Indeed, according to a New York Times report, China is now the world’s largest manufacturer of wind turbines and is making gains in other green fields as well.

If America wants to keep up, ATE programs at community colleges will be vital to training new green workers and retraining older workers for new green jobs. Perhaps that’s why President Obama repeated his call for more funding for community colleges in his speech last week, calling them “a career pathway for the children of many working families.”

There are two sides to greening the economy: investing in new renewable energy projects or cleaner transportation infrastructure like high-speed rail; and improving energy efficiency in order to better conserve heat and electricity. We saw an example of each of these types of green jobs in this week’s episode. At Laramie County Community College in Wyoming, students are learning how to operate and maintain the wind turbines that are popping up across the West.

Meanwhile, at Sinclair Community College, students are working with local affordable housing groups to conduct green energy audits and weatherize homes. And both of these types of jobs need to be done here, in America; they can’t be sent overseas.

The hope is that last year’s unprecedented federal investment in basic scientific research will seed a new green manufacturing sector, building advanced batteries and solar cells. That will mean new green jobs for laid-off manufacturing workers, but first they’ll be need to be retrained. And ATE programs at community colleges across the country will be on the front lines of that training.

Click here to read about some of the green job titles expected to see the biggest growth in the coming years.

ATETV Episode 11: Learning at Any Age

Tuesday, December 1st, 2009

This week we meet students with three different circumstances: a recent community college grad out in the workforce, a returning professional changing careers, and current students who got a jump start on their ATE classes during high school.

First we meet Travis Blackwell, who’s putting his ATE degree to use as a field service engineer for ESAB, an international Swedish industrial company with welding and cutting equipment manufacturing facilities located throughout the world. Travis earned a 2-year degree in electromechanical engineering technology at Florence-Darlington Technical College.

As part of his studies, Travis completed an internship, where he worked with the same equipment that he now maintains in the field. “College essentially taught me how to think for a higher level, problem solving and to do any sort of analysis whatsoever,” he says. “The hands-on training did help a lot with establishing good fundamentals for the lectures.”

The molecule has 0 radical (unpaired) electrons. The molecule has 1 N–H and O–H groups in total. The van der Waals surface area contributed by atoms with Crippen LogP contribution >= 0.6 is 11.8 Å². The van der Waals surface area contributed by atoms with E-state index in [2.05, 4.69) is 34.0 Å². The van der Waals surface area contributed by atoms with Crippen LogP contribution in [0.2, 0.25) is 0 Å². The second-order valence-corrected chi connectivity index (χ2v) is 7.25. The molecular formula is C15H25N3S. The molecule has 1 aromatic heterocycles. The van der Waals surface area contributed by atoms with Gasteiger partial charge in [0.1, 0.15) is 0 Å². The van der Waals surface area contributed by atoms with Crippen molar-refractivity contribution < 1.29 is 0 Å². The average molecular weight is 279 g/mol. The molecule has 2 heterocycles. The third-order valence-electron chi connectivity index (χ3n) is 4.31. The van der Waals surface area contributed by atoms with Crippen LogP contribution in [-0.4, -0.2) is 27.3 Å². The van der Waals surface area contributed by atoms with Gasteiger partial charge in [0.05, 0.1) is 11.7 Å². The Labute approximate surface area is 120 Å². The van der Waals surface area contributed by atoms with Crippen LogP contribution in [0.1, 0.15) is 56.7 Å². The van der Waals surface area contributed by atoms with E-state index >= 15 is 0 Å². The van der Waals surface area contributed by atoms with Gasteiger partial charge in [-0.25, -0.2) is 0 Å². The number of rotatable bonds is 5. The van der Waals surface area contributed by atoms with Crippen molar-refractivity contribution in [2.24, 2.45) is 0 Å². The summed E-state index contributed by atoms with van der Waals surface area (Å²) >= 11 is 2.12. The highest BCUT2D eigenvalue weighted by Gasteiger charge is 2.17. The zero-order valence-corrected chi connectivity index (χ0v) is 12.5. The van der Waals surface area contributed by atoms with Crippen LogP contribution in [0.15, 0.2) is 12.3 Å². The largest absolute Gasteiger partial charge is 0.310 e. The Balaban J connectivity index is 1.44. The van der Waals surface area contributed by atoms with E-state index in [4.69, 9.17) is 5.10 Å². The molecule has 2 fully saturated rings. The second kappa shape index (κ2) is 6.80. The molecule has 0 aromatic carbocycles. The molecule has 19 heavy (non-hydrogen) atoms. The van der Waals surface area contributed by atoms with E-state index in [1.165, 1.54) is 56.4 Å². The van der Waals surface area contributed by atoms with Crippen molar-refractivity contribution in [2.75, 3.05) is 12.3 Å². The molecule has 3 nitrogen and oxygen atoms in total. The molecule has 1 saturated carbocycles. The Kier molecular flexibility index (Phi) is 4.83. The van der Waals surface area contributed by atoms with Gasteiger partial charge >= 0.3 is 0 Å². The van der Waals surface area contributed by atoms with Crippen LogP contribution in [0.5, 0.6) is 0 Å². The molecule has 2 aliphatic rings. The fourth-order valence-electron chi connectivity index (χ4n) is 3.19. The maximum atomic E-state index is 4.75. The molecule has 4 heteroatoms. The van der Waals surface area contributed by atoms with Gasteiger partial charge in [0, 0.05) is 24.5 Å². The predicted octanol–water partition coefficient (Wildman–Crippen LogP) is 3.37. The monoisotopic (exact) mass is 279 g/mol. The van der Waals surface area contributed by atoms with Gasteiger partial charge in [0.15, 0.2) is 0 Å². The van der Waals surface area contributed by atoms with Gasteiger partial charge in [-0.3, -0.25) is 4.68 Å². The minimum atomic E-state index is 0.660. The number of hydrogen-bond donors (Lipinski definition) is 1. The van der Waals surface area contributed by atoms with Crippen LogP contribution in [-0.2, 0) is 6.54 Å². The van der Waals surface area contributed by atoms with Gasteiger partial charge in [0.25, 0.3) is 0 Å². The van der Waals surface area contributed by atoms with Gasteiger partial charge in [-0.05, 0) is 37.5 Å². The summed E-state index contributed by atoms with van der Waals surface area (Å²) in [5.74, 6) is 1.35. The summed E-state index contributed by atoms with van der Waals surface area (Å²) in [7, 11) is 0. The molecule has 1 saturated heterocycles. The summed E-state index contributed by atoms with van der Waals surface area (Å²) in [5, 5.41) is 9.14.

Next we meet Susan Clark, who has gone back to school to pursue a certificate in biotechnology. After the job that had kept her busy for 12 years ended, Susan decided to act on her love of science and study for a new career, and she says she’s not alone in doing so. “There were several people in my class who were just about my age. One was retired looking for something else to do. Another one, he was switching jobs, due to layoffs.” Susan’s biotech studies will prepare her for a new high-tech career, possibly in environmental quality monitoring.

Finally we return to Florence-Darlington Technical College, where several of the current students actually started earning college credits while still in high school. “We need to begin to develop the technical expertise and the technical skills in a much younger child, so that they have the chance to help us create a global competitive environment,” says Jill Heiden of ESAB — the same company that now employs Travis Blackwell. By starting early, students are setting themselves up for successful careers like Travis’.

ATETV Episode 8: Underwater Robots, HVAC, and Online Learning

Tuesday, November 10th, 2009

ATETV episode 8 is up, and this week we’re looking at how community colleges are using online courses to better meet the varied schedules and learning styles of their students. Check out our separate blog post on the subject, where we get into some of the details with Dr. Matthew Olson, Director of Online Learning at Middlesex Community College.

We also feature two very different ATE success stories. First, we go poolside at the MATE International ROV Competition, where teams of students design, build and operate underwater robots. Jill Zande, who helps organize the annual event, says that the learning is as much about teamwork as it is technical skills. “They’re challenged to apply what they’re learning in the classroom to the real world,” she tells us.

We also profile Hayden Mark, who is studying HVAC at Benjamin Franklin Technical Institute in Boston. Originally from Grenada, Hayden came to Boston three years ago. He’s studying HVAC — Heating, Ventilation and Air Conditioning — to provide a better life for his three (soon to be four) children. Completing his coursework will knock 2000 hours off his required apprenticeship, which means Hayden will be able to be working in his chosen field even faster.

Like what you see? Have a question or an ATE success story of your own? Comment on our blog or start a conversation in our Forum! See you next week!